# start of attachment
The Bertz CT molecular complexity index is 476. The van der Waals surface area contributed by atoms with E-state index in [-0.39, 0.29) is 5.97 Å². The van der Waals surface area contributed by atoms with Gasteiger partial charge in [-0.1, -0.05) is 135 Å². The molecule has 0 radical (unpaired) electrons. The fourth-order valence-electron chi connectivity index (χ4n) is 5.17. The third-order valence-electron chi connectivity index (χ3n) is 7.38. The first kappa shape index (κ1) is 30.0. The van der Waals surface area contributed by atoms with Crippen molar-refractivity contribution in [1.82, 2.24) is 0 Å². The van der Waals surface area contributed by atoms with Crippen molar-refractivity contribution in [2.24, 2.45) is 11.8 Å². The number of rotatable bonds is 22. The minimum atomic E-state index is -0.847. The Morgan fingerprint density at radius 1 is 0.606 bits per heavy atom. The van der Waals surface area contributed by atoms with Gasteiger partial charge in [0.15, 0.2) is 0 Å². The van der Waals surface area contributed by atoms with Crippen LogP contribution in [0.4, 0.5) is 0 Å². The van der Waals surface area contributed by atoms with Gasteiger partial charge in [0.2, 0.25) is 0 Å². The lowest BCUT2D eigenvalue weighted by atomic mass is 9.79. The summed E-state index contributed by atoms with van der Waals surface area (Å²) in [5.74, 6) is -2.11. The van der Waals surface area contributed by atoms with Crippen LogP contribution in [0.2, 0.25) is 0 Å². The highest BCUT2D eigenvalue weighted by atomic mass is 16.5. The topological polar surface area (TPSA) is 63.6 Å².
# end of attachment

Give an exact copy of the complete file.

The Bertz CT molecular complexity index is 476. The van der Waals surface area contributed by atoms with E-state index in [-0.39, 0.29) is 5.97 Å². The van der Waals surface area contributed by atoms with Gasteiger partial charge in [-0.1, -0.05) is 135 Å². The molecule has 0 radical (unpaired) electrons. The fourth-order valence-electron chi connectivity index (χ4n) is 5.17. The third-order valence-electron chi connectivity index (χ3n) is 7.38. The first kappa shape index (κ1) is 30.0. The van der Waals surface area contributed by atoms with Crippen molar-refractivity contribution in [1.82, 2.24) is 0 Å². The van der Waals surface area contributed by atoms with Crippen molar-refractivity contribution in [2.24, 2.45) is 11.8 Å². The number of rotatable bonds is 22. The minimum atomic E-state index is -0.847. The Morgan fingerprint density at radius 1 is 0.606 bits per heavy atom. The van der Waals surface area contributed by atoms with Gasteiger partial charge in [0.15, 0.2) is 0 Å². The van der Waals surface area contributed by atoms with Crippen LogP contribution in [0.4, 0.5) is 0 Å². The van der Waals surface area contributed by atoms with Gasteiger partial charge in [0.2, 0.25) is 0 Å². The lowest BCUT2D eigenvalue weighted by atomic mass is 9.79. The summed E-state index contributed by atoms with van der Waals surface area (Å²) in [5.74, 6) is -2.11. The van der Waals surface area contributed by atoms with Crippen LogP contribution in [0.2, 0.25) is 0 Å². The highest BCUT2D eigenvalue weighted by atomic mass is 16.5. The topological polar surface area (TPSA) is 63.6 Å².